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Seven months after NSA leaker Edward Snowden turned the spotlight on American surveillance tactics, President Obama called today for changes in the way the U.S. government keeps taps on people. In a major speech, the president said the NSA should have access to Americans' phone records, but that the agency should need permission to see them and should not be in the business of storing those records. He also stopped short of endorsing some of the other recommendations made by his own surveillance review panel.
NPR's Scott Horsley begins our coverage.
SCOTT HORSLEY, BYLINE: President Obama says there's a long and proud tradition of secret surveillance in this country, from Paul Revere's clandestine monitoring of British troops to Allied code-breakers in World War II.
PRESIDENT BARACK OBAMA: Throughout American history, intelligence has helped secure our country and our freedoms.
HORSLEY: But in recent years, the president says, the nature of surveillance has changed. Terrorism suspects and other targets are now more distant and widely dispersed, while the tools of spy craft are more powerful than ever.
OBAMA: The same technological advances that allow U.S. intelligence agencies to pinpoint an al-Qaida cell in Yemen or an email between two terrorists in the Sahel also mean that many routine communications around the world are within our reach. And at a time when more and more of our lives are digital, that prospect is disquieting for all of us.
HORSLEY: Revelations about the vast reach of the government surveillance dragnet are one of the factors in the president's own slumping approval ratings. Since the first leaks by Edward Snowden last summer, polls have shown a growing number of Americans don't find Obama trustworthy.
As part of an effort to regain that trust, the president said today, the government should stop its warehousing of virtually all U.S. telephone records. He wants to preserve the capability to sift through those records for potential terror suspects, though, and he's asked his aides to suggest alternatives. Leaving the records with the phone companies or a private third party, as his review panel suggested, presents problems of its own. And the president did not say how he would resolve them. The president did say the government should have to get approval from a special surveillance court before combing through the phone records. And he set new limits on how far those searches can go.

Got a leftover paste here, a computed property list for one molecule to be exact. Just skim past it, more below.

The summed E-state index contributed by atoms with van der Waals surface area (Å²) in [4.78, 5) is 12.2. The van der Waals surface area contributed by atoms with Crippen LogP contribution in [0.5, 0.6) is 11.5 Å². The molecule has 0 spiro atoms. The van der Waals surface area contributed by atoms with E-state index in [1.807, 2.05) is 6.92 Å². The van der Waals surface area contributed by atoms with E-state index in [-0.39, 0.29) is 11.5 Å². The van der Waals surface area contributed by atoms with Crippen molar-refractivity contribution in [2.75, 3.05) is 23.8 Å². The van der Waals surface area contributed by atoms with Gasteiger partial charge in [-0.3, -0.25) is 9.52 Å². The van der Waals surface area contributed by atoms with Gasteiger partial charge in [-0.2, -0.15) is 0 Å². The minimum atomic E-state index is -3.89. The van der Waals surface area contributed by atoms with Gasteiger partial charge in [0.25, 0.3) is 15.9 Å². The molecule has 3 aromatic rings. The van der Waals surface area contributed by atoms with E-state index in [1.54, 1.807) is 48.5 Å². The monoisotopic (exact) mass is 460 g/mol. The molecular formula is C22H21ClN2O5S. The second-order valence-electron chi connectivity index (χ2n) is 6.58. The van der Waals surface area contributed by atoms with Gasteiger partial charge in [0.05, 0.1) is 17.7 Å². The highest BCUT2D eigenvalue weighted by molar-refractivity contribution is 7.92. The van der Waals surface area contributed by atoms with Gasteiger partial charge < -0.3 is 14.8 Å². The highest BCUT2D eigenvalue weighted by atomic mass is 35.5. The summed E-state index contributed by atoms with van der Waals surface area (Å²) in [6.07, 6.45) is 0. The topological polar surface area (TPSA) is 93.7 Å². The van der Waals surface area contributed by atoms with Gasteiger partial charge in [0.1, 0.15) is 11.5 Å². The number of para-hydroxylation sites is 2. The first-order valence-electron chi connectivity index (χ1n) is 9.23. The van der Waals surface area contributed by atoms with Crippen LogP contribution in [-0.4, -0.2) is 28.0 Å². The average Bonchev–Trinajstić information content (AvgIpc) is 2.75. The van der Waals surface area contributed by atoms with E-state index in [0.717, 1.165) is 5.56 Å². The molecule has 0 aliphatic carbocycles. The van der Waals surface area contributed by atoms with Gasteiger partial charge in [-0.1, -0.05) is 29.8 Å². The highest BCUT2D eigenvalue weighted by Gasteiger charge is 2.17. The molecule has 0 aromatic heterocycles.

OBAMA: Our liberty cannot depend on the good intentions of those in power. It depends on the law.
HORSLEY: The president stopped short of accepting several other recommendations from his review panel. One would have required a judge to sign off on national security letters, which the FBI uses like subpoenas to secretly gather information. Another would have created a full-time privacy advocate to argue against the government in surveillance court. Obama did call for an advisory panel to assist the court in some significant cases. And he says he's open to working with Congress on additional privacy protections.
OBAMA: I'm confident that we can shape an approach that meets our security needs while upholding the civil liberties of every American.
HORSLEY: The president was less specific about protecting the privacy of people outside America who are not covered by the U.S. Constitution. He's asked for new safeguards, though, to limit the kinds of information that can be collected abroad and how long it can be stored.
OBAMA: People around the world, regardless of their nationality, should know that the United States is not spying on ordinary people who don't threaten our national security.
HORSLEY: Obama also promised no more eavesdropping on friendly heads of state. That follows protests from German Chancellor Angela Merkel and Brazilian President Dilma Rousseff.
OBAMA: The leaders of our close friends and allies deserve to know that if I want to know what they think about an issue, I'll pick up the phone and call them rather than turning to surveillance.
HORSLEY: Obama was adamant that the United States will not abandon its surveillance efforts or compromise national security. But in the long run, he says, surveillance will be more effective if it has the trust of people here at home and around the world. Scott Horsley, NPR News, the White House. Transcript provided by NPR, Copyright NPR.